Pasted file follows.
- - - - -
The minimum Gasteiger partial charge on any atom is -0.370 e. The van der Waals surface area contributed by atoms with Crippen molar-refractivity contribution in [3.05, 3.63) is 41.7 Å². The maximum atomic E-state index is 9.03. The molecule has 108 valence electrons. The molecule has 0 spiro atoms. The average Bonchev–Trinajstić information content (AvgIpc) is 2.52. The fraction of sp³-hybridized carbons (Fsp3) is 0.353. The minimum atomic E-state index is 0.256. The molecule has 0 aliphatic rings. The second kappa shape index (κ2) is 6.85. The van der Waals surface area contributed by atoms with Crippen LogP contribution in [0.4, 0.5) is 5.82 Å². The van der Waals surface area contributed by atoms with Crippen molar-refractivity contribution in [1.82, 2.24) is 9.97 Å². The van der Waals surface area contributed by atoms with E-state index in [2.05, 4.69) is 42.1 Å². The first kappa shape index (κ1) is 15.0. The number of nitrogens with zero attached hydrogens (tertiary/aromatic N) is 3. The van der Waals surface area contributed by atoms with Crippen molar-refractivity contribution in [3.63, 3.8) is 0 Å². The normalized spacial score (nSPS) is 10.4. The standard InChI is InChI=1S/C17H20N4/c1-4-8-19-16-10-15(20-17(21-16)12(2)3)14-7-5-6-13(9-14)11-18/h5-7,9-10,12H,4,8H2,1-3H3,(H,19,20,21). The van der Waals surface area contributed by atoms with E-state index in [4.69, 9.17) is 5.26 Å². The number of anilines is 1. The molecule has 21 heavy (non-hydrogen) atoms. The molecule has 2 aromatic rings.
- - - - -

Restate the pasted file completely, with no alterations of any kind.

The minimum Gasteiger partial charge on any atom is -0.370 e. The van der Waals surface area contributed by atoms with Crippen molar-refractivity contribution in [3.05, 3.63) is 41.7 Å². The maximum atomic E-state index is 9.03. The molecule has 108 valence electrons. The molecule has 0 spiro atoms. The average Bonchev–Trinajstić information content (AvgIpc) is 2.52. The fraction of sp³-hybridized carbons (Fsp3) is 0.353. The minimum atomic E-state index is 0.256. The molecule has 0 aliphatic rings. The second kappa shape index (κ2) is 6.85. The van der Waals surface area contributed by atoms with Crippen LogP contribution in [0.4, 0.5) is 5.82 Å². The van der Waals surface area contributed by atoms with Crippen molar-refractivity contribution in [1.82, 2.24) is 9.97 Å². The van der Waals surface area contributed by atoms with E-state index in [2.05, 4.69) is 42.1 Å². The first kappa shape index (κ1) is 15.0. The number of nitrogens with zero attached hydrogens (tertiary/aromatic N) is 3. The van der Waals surface area contributed by atoms with Crippen molar-refractivity contribution in [3.63, 3.8) is 0 Å². The normalized spacial score (nSPS) is 10.4. The standard InChI is InChI=1S/C17H20N4/c1-4-8-19-16-10-15(20-17(21-16)12(2)3)14-7-5-6-13(9-14)11-18/h5-7,9-10,12H,4,8H2,1-3H3,(H,19,20,21). The van der Waals surface area contributed by atoms with E-state index in [4.69, 9.17) is 5.26 Å². The number of anilines is 1. The molecule has 21 heavy (non-hydrogen) atoms. The molecule has 2 aromatic rings.